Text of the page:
AQA, it seems it requires knowledge not specifically stated on the spec though - someone on this thread stated an equation which helps me answer the question but i'd never really come across it before?
I mean I do OCR and have never come across the Henderson equation either :/
1
#12
(Original post by charco)
yes

You can use the acid dissociation equation:

ka = [H+][A-]/[HA]

at the half equivalence point [A-] = [HA]

so

ka = [H+]
Thank you SO much! would you be able to take a look at the other question I posted, still on this thread? It's not mathematical, just regarding the theory of pKa
0
#13
(Original post by Yme2day)
pKa is the logorithmic version Ka, which as you said is the dissociation constnat of an acid.
Got it, thank you so much Could you look at the question I've also posted on this thread- not sure exactly what it means but it's still regarding pKa and half-neutralisation. thanks again!
0
#14
(Original post by Yme2day)
I mean I do OCR and have never come across the Henderson equation either :/
I had 2 tutors to do this topic (both with chemistry phds) and never came across it
I guess it's rare in questions but sometimes they must expect you to know it
0
3 years ago
#15
(Original post by jazz_xox_)
Thank you! And I've never learnt the Henderson equation and it's not in either of my text books- it's not stated on my spec but maybe it's assumed knowledge so thank you for that
In that equation are the salt and acid in moles?

So at half neutralisation the acid and salt will equal, meaning pH will always equal pKa? Can I also ask, what exactly is pKa- is it still a measurement of the dissociation of the acid?

Sorry for so many questions
Sorry, no its not moles its the concentration of the salt and the conc of the acid

yes

yes, but the lower the pka, the stronger the acid, where as with Ka, the higher the stronger.

you can convert from pKa to Ka by doing 10^-pKa
1
3 years ago
#16
(Original post by Yme2day)
I mean I do OCR and have never come across the Henderson equation either :/
(Original post by jazz_xox_)
I had 2 tutors to do this topic (both with chemistry phds) and never came across it
I guess it's rare in questions but sometimes they must expect you to know it
This is strange

Is it on the old spec of your exam boards? It was on mine (WJEC)

You don't need to use the equation. Using the standard Ka expression is fine, it's just the mark scheme went with the simpler method. You would've got the same answer using your method

So don't bother with the HH equation if you don't want to - its just a simplification
0
#17
(Original post by Kyber Ninja)
This is strange

Is it on the old spec of your exam boards? It was on mine (WJEC)

You don't need to use the equation. Using the standard Ka expression is fine, it's just the mark scheme went with the simpler method. You would've got the same answer using your method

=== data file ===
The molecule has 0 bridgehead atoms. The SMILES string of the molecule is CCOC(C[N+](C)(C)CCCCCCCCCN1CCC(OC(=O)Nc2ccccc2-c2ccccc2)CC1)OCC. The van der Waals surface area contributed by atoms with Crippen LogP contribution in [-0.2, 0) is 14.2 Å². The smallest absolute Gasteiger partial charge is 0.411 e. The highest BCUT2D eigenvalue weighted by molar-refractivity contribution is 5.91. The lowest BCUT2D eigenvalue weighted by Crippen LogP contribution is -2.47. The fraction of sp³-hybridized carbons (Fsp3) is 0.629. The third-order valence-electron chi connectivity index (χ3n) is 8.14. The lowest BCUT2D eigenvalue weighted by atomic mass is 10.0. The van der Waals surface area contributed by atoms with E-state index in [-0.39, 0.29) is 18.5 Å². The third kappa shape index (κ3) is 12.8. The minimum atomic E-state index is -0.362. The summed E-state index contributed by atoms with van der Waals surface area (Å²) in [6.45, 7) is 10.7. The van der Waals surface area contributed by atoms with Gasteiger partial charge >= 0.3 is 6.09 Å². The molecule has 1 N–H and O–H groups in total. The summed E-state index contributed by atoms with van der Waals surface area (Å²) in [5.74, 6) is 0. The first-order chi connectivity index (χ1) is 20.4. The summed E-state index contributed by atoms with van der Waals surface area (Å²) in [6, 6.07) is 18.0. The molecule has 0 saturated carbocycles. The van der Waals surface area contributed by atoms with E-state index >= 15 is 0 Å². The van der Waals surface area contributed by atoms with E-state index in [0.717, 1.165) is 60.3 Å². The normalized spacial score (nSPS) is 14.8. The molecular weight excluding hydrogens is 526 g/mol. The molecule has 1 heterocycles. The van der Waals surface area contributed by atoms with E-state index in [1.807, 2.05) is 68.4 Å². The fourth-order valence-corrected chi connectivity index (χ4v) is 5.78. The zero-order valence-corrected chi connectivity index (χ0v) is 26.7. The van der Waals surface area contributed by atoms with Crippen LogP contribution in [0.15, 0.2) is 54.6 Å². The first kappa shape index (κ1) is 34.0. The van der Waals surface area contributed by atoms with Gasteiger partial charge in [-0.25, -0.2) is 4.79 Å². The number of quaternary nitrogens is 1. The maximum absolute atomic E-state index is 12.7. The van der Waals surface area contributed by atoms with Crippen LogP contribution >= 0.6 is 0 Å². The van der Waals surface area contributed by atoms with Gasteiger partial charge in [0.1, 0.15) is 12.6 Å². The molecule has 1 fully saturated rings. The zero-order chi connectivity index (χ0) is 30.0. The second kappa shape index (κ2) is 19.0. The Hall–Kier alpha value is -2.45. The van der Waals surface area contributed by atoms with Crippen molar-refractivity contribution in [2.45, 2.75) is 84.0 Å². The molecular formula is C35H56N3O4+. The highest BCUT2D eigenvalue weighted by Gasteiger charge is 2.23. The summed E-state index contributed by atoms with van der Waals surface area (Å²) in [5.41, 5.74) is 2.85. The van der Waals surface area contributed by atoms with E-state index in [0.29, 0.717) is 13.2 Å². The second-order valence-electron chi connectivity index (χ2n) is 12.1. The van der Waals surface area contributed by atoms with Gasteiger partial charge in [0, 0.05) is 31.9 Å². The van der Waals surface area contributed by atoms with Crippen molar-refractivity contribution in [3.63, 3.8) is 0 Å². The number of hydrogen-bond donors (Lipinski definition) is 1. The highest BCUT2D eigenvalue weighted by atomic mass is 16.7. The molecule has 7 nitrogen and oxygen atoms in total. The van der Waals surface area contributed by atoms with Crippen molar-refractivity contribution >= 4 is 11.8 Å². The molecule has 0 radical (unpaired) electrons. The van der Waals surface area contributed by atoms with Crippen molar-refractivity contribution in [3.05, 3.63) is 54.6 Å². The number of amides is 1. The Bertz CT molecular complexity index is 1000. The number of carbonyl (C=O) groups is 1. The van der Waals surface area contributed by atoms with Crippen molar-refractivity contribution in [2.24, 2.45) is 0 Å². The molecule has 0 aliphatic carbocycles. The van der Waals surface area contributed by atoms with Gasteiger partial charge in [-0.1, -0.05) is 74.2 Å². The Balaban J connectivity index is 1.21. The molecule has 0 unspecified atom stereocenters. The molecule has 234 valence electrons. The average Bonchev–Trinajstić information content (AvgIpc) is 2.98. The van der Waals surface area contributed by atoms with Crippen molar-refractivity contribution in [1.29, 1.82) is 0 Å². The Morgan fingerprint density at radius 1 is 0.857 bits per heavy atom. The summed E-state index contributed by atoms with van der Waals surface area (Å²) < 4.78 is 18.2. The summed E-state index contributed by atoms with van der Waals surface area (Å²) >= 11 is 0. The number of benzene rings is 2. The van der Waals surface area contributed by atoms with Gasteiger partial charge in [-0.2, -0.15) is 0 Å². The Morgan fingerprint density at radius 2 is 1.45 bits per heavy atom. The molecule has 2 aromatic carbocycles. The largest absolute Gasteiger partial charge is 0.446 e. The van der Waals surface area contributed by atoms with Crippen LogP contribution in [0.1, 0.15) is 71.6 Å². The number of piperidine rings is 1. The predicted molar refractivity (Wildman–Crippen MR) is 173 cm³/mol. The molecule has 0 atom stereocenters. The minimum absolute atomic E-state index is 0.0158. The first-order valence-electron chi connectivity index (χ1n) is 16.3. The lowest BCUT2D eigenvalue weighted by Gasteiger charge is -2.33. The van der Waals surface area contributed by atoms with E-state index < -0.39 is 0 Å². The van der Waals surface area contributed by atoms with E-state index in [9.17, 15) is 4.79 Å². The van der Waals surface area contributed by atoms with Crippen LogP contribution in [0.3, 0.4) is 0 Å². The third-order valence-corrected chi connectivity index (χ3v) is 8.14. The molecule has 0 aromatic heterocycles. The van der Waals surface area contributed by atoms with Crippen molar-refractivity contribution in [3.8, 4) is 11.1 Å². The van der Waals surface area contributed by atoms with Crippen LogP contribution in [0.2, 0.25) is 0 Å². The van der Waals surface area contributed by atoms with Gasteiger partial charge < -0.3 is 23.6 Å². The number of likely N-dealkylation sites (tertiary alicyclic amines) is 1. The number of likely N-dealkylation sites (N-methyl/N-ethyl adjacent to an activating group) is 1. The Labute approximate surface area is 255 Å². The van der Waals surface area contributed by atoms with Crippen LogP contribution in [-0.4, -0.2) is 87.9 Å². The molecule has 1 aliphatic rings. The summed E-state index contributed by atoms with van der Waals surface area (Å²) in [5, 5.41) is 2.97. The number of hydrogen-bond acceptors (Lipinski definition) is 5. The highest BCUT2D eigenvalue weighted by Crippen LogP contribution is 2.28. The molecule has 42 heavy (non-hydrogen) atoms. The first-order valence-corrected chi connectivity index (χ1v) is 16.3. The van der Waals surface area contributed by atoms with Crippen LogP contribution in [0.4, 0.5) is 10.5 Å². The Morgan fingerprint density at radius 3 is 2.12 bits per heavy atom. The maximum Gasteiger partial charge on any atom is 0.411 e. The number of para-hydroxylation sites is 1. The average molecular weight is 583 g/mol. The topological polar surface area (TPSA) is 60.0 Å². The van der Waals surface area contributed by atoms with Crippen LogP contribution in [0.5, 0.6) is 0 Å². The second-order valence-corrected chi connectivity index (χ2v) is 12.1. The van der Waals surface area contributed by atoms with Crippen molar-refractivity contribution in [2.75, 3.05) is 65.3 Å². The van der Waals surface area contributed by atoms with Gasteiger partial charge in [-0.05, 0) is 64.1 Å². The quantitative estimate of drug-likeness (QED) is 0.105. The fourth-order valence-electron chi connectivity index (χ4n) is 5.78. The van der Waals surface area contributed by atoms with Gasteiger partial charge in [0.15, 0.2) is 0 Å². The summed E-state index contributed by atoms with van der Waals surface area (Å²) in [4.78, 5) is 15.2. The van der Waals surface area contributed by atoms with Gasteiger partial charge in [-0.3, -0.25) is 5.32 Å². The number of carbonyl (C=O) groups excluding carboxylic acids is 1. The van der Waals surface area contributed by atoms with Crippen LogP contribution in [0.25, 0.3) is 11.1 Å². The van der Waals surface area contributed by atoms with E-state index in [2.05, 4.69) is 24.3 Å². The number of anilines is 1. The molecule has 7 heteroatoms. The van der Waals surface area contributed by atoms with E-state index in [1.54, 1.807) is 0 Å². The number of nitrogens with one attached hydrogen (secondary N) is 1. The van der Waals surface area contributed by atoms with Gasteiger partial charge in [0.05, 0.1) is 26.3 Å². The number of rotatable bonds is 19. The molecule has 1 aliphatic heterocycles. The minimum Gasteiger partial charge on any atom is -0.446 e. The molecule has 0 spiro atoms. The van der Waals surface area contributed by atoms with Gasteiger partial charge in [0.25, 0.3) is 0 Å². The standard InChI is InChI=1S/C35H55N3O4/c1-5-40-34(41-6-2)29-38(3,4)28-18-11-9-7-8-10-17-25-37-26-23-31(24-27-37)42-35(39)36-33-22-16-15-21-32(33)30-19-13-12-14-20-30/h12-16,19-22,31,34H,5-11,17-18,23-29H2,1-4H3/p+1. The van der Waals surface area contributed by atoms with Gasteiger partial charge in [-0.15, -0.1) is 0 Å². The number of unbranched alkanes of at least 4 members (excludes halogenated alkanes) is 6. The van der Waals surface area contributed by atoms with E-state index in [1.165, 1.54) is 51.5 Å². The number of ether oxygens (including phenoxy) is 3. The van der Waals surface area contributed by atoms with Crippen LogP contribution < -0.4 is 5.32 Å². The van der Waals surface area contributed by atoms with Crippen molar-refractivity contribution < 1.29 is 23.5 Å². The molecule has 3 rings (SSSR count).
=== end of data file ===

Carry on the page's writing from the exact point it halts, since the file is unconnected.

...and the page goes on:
So don't bother with the HH equation if you don't want to - its just a simplification
Possibly old spec, the questions I'm doing are occassionally old spec so that might be the case.
It's something to think of I suppose in a half-neutralisation question I'm sure it'll jump out at me in future haha! Thanks again
0
3 years ago
#18
(Original post by jazz_xox_)
Another question I've come across involving this is:

A mixture, formed by adding 50 cm3 of 1.00 mol dm–3 salicylic acid solution to 25 cm3 of 1.00 mol dm–3 sodium hydroxide solution, can be used to determine the pKa of salicylic acid. State one measurement that must be made for this mixture and explain how this measurement can be used to determine the pKa of salicylic acid.

The mark scheme simply states:
pH
[HA] = [A-] (half neutralised)
pH = pKA

So if you determine the pH of the solution, are they saying you then have to make it that it's half neutralised? I'm so confused I've never come across this before!
If you measure the pH, you can get [H+] from it and plug it into the normal expression for ka and then convert to pKa

the MS is stupid, examiners are using positive marking - you can do all that the normal way like I've said
0
#19
(Original post by Kyber Ninja)
If you measure the pH, you can get [H+] from it and plug it into the normal expression for ka and then convert to pKa

the MS is stupid, examiners are using positive marking - you can do all that the normal way like I've said
Okay thank you! So in that case you could just do Ka = [H+]^2 / [HA], to find Ka and then to -log10Ka?
0
3 years ago
#20
(Original post by jazz_xox_)
Okay thank you! So in that case you could just do Ka = [H+]^2 / [HA], to find Ka and then to -log10Ka?
For just acids yes.

But for buffer questions, A- isn't the same as H+. You get A- concentration from the base after it's reacted with H+. I.e. the number of mol left if that makes sense
0